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A special report on user experience

For a long time, the job of state and local technology leaders has simply been to keep things running smoothly. But the legacy of putting functionality ahead of design is fading as everyone comes to expect government to offer the same intuitive and simple designs they see everywhere else on the internet. It’s no longer enough to be online, and government technology leaders know it. To better understand this trend, StateScoop and EdScoop have put together a series of articles, <a href="https://preprod.statescoop.com/podcast/ux-user-experience-great-starts-with-understanding-customers-colorado-cio/">podcasts</a> and <a href="https://preprod.statescoop.com/video/ux-user-experience-cios-emphasize-unification-simplicity-in/">videos</a> on user experience and digital government, including looks at Code for America's future, the accessibility of digitized legal codes, the resurgence of data breaches connected to online-payments platform Click2Gov and a <a href="https://preprod.statescoop.com/ux-user-experience-colorado-digital-service/">new agency in Colorado</a> modeled after the success of the White House's U.S. Digital Service. Check out the full report.

A Message From AWS Educate

With over 1,500 institutions and hundreds of thousands of students who use AWS Educate, we wanted to take you on a trip around the world and highlight how students are learning and innovating with the cloud. Learn more.

Code for America, 10 years on

Code for America is preparing to enter its second decade without the daily presence of its founder, Jennifer Pahlka, who's planning to move on from the civic-tech nonprofit she created in 2010. Over the past 10 years, the organization has grown to 25,000 fellows and volunteers spread across the country, including 85 organized "brigades" that tackle cities' digital-service needs. Pahlka told StateScoop she isn’t worried about Code for America's ability to continue improving how state and local governments use technology in her absence. Her hope, rather, is that governments will learn to do the work without the group's help. Ryan Johnston reports.

Click2Gov data breaches are back

Over 2017 and 2018, dozens of small and midsize cities across the United States had to tell their residents that their personal data had potentially been included in data breaches linked to Click2Gov, a popular platform that many local governments use to process online payments for things like utilities, parking tickets and other fees that cities collect. The rash of breaches appeared to have subsided after local governments using Click2Gov — a number that was estimated to be as high as 6,000 — installed security patches. But since last August, there's been a resurgence of incidents, prompting cities to abandon Click2Gov for software with better track records as they seek to reassure their spooked residents. “Public trust is critical to us," said Stephanie Betteridge, the chief innovation officer in Bend, Oregon, which issued a breach notification last month. "And we want to do everything to protect our customers.” Benjamin Freed reports.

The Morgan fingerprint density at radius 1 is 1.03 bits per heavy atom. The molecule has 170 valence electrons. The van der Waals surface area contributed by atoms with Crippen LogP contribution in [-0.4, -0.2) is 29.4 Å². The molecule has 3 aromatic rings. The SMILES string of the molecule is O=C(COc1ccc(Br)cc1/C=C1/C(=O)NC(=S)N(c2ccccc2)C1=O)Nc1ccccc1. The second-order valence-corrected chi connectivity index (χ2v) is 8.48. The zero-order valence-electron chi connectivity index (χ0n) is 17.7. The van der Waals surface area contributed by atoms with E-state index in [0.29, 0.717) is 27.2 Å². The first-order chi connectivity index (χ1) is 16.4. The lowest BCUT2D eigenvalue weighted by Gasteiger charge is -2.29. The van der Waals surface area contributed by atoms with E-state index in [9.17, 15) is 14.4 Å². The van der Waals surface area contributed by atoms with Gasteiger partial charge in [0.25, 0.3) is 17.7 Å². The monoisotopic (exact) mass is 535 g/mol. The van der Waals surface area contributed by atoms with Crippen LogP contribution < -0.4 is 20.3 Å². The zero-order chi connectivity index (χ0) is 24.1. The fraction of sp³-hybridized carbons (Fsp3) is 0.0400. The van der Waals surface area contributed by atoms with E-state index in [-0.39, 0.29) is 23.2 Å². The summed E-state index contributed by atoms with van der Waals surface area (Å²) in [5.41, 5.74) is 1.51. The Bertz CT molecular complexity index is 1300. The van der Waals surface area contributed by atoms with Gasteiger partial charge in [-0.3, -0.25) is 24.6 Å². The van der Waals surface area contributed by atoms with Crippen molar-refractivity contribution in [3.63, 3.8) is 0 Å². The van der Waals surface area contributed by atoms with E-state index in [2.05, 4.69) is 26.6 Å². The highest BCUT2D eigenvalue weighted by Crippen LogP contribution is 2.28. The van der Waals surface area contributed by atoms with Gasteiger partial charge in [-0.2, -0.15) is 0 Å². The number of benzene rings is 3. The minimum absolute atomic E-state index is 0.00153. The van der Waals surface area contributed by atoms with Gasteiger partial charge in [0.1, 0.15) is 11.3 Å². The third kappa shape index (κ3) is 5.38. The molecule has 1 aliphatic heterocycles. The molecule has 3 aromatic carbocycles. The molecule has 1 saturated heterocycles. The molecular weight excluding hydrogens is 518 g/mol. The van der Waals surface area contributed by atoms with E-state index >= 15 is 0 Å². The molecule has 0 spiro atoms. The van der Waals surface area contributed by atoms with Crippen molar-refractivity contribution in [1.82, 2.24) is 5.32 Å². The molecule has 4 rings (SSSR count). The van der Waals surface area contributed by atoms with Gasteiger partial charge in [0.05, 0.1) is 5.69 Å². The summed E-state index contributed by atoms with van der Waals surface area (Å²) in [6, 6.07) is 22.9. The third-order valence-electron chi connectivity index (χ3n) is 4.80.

Your favorite law librarian's favorite law librarian

Behind the Open Law Library, a project to publish municipal code online more accurately and conveniently for governments than ever before, stands its founder, David Greisen. Since testing his platform with two new municipalities, Greisen is on a mission to take on new customers and ensure the world's laws are not lost. He’s determined, he said, to strengthen the rule of law and preserve legal documents that many lawyers and law librarians today worry are blinking out of practical existence as old websites are revamped, digital content moved and hyperlinks broken. The project is still small, but in the process, Greisen might've become your favorite law librarian's favorite law librarian.   Colin Wood has more.

California cops aren't protecting license plate data well

The audit into police use of automated license plate readers that California lawmakers requested last summer was published last week, and the findings were not particularly favorable to law enforcement. Four departments, including the Los Angeles Police Department, have insufficient security and privacy safeguards in place to protect data collected by automated license plate readers, according to the report from California State Auditor Elaine Howle. But these issues probably aren't limited to California, said Dave Maass, a senior researcher with the Electronic Frontier Foundation whose past work partly inspired lawmakers to request the audit. “Every state should take a look at this audit and decide whether they should start reforming [ALPR policies] themselves or whether they need to order their own audit," he said. Ryan has the story.

Baltimore promotes interim CIO to full-time role

Baltimore Mayor Bernard C. “Jack” Young announced Thursday that Todd Carter, who’s been serving as the city’s interim chief information officer since last October, will take over the role permanently, as the municipal government continues to pull through the effects of a widespread ransomware attack last year. Carter took over day-to-day CIO duties following the dismissal of former CIO Frank Johnson, who some officials said bungled the response to the May 7 cyberattack, the recovery from which has cost the city $18 million. Carter, incidentally, had started as Baltimore's deputy CIO on the same day as the ransomware attack. Ben has more.

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